I wrote yesterday about changes coming to the Hyatt Place brand, including early check-in, breakfast and fitness center changes. At the time, there were a few points that were unclear. Who gets free breakfast going forward was definitely one of them. I wasn’t 100% clear on the language Hyatt sent over so I asked for clarification. The question I asked was, “Are bookings through third-party TAs like Expedia eligible for free breakfast at Hyatt Place?”
The Answer, Kind Of
Here’s the answer I got from Hyatt:
We are allowing those who sign up on the spot for World of Hyatt at Hyatt Place hotels, no matter how they book, to get free breakfast during that stay. Moving forward, guests will get free breakfast when they book an eligible rate as a World of Hyatt member.
That answers our question, right? Show of hands, how many people know what an “eligible rate” is? I happen to know because I’m a travel nerd. But, I’d suspect a large portion of every day customers don’t.
The Real Answer
If you’re currently a member of World of Hyatt and book through a 3rd party travel agency like Expedia, you will no longer get free breakfast. Cue the pitchforks. I actually interpreted yesterday’s statement this way after reading a few tea leaves. I also have no issue with the change, as I said yesterday:
If I were a betting man, I’d say you’ll need to book directly with Hyatt (as opposed to Expedia or other online travel agencies) to get free breakfast. If this is the case, some folks will lament this decision. Maybe it’s because I own a business, but I wholeheartedly agree with a change like this. Hyatt (and all the other major chains) pay a commission to online travel agencies now in exchange for filling hotel rooms. They get less access to customer information and less money. If I were a hotel owner, I’d absolutely be trying to give my customers incentives to book directly with me. If I can fill the room myself, commissions to online travel agencies are wasted money.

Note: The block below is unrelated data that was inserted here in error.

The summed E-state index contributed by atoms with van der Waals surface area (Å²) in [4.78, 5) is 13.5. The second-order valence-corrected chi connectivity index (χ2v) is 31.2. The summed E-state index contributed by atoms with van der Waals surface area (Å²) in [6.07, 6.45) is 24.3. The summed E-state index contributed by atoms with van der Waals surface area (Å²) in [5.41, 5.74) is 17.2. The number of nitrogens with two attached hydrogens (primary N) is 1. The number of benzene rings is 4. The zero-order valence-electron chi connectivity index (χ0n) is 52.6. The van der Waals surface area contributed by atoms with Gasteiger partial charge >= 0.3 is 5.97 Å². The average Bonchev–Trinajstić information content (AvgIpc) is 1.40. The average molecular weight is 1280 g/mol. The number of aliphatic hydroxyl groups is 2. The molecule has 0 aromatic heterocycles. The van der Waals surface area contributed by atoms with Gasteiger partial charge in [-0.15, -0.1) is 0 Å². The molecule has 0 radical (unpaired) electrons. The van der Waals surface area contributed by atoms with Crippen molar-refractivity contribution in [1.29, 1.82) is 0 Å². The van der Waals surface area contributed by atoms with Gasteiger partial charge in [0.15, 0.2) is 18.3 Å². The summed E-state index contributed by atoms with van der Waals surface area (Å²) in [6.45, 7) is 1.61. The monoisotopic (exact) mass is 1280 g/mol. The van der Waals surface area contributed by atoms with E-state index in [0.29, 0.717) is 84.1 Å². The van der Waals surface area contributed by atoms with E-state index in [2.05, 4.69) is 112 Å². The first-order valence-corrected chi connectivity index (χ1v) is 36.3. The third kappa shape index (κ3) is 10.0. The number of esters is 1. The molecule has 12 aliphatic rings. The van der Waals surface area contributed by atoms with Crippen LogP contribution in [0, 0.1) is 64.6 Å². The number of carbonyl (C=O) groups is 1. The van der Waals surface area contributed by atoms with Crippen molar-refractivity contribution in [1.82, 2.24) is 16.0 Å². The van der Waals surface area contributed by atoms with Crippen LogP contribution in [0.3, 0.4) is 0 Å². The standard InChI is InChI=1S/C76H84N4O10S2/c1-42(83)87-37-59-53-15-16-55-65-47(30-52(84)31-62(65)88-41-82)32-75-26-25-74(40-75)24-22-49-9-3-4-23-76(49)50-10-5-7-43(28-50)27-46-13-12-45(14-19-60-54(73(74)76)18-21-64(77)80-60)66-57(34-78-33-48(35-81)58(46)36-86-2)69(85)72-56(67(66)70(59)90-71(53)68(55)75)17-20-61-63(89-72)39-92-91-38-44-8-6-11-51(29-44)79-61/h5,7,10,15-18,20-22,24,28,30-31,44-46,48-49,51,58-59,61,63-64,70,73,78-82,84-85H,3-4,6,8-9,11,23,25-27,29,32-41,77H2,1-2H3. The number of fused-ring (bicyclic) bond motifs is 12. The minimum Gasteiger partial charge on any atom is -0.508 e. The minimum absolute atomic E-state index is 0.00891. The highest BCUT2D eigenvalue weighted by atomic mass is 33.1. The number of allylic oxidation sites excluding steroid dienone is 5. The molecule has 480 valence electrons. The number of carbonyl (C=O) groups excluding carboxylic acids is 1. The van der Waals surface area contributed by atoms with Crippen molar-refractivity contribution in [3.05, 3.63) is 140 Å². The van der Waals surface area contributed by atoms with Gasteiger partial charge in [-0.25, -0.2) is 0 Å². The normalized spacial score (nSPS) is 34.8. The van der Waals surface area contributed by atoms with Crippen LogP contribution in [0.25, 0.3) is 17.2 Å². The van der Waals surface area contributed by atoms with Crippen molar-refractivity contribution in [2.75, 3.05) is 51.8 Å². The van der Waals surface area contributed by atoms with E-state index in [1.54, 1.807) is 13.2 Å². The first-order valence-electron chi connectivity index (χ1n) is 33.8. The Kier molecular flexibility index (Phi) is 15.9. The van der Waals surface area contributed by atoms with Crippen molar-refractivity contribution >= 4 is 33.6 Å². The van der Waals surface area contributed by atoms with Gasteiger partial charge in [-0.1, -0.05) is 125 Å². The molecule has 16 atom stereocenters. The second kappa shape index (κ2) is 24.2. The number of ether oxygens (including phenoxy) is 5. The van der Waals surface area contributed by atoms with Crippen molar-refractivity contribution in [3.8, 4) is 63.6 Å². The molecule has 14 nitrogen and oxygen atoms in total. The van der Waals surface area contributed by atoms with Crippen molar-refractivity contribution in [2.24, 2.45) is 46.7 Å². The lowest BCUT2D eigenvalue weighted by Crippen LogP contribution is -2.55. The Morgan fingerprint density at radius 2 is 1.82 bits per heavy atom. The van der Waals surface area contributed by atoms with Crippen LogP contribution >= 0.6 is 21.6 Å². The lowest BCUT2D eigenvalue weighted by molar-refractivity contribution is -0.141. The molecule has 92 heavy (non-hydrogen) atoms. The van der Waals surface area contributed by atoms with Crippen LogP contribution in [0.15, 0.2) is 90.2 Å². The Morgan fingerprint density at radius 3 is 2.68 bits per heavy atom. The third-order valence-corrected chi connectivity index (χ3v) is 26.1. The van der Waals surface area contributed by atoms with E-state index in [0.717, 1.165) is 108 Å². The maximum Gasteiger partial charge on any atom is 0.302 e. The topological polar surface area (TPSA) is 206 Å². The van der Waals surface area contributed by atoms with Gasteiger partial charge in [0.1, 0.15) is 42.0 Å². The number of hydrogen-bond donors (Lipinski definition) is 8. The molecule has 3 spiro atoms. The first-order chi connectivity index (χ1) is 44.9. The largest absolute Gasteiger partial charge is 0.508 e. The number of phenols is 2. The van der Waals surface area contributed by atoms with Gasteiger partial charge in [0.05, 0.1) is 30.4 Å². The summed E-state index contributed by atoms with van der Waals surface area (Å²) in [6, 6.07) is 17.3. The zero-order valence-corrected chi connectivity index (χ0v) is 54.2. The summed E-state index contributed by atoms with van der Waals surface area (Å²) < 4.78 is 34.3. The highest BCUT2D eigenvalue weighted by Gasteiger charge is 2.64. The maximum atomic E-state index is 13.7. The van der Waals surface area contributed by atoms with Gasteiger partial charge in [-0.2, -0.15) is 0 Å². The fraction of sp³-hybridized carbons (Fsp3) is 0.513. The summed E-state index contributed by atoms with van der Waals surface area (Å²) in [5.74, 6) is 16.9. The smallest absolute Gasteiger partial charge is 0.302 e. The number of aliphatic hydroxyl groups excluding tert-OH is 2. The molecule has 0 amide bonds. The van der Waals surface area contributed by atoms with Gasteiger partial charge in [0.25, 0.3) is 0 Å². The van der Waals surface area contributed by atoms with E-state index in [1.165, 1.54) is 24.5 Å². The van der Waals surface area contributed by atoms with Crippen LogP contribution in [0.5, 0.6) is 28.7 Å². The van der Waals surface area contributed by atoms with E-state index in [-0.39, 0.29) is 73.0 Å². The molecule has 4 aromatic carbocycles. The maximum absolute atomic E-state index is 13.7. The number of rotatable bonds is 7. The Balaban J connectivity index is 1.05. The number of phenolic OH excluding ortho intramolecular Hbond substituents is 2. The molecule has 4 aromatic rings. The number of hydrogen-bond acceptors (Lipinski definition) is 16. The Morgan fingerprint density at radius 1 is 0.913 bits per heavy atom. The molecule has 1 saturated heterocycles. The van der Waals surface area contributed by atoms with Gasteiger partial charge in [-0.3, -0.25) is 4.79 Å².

I like that they’re giving non-members a bite at the apple to sign-up for the program on the spot and get free breakfast. I do think there will need to be a grace period for members to adjust. View From The Wing talks about just this thing in his post from earlier today.
And, I think this creates logistical concerns properties will need to manage. Hyatt Place hotels are limited service properties without a ton of staff. Currently there’s no dedicated employee in the service area for breakfast. Front-desk agents play some double duty and kitchen employees prepare and restock much of the food from back-of-the-house. Who’s responsible for making sure you have your breakfast voucher?
The Final Two Pennies
Breakfast is a hot topic this week. Marriott is in the process of walking back their definition of “free breakfast”. Judging by the number of comments on that post, breakfast is a contentious issue. And, my Twitter poll on Marriott’s definition of breakfast is pretty one-sided right now (still time to vote):
I’ll be interested to see how Hyatt implements this. I suspect there will be a fair bit of teeth gnashing and some issues with the roll-out as customers adjust to the new reality. Hotels want to rely less on online travel agencies. They see the value of them as waning. To some degree, they’re right in that the OTAs are struggling to grow revenue. But, OTAs still do play a valuable role and major hotel chains have reduced the commission they pay for such rooms. Free breakfast at Hyatt Place is just the latest salvo in a long battle.
The post CONFIRMED: Hyatt Members Need To Book Direct To Get Free Breakfast At Hyatt Place was published first on Pizza in Motion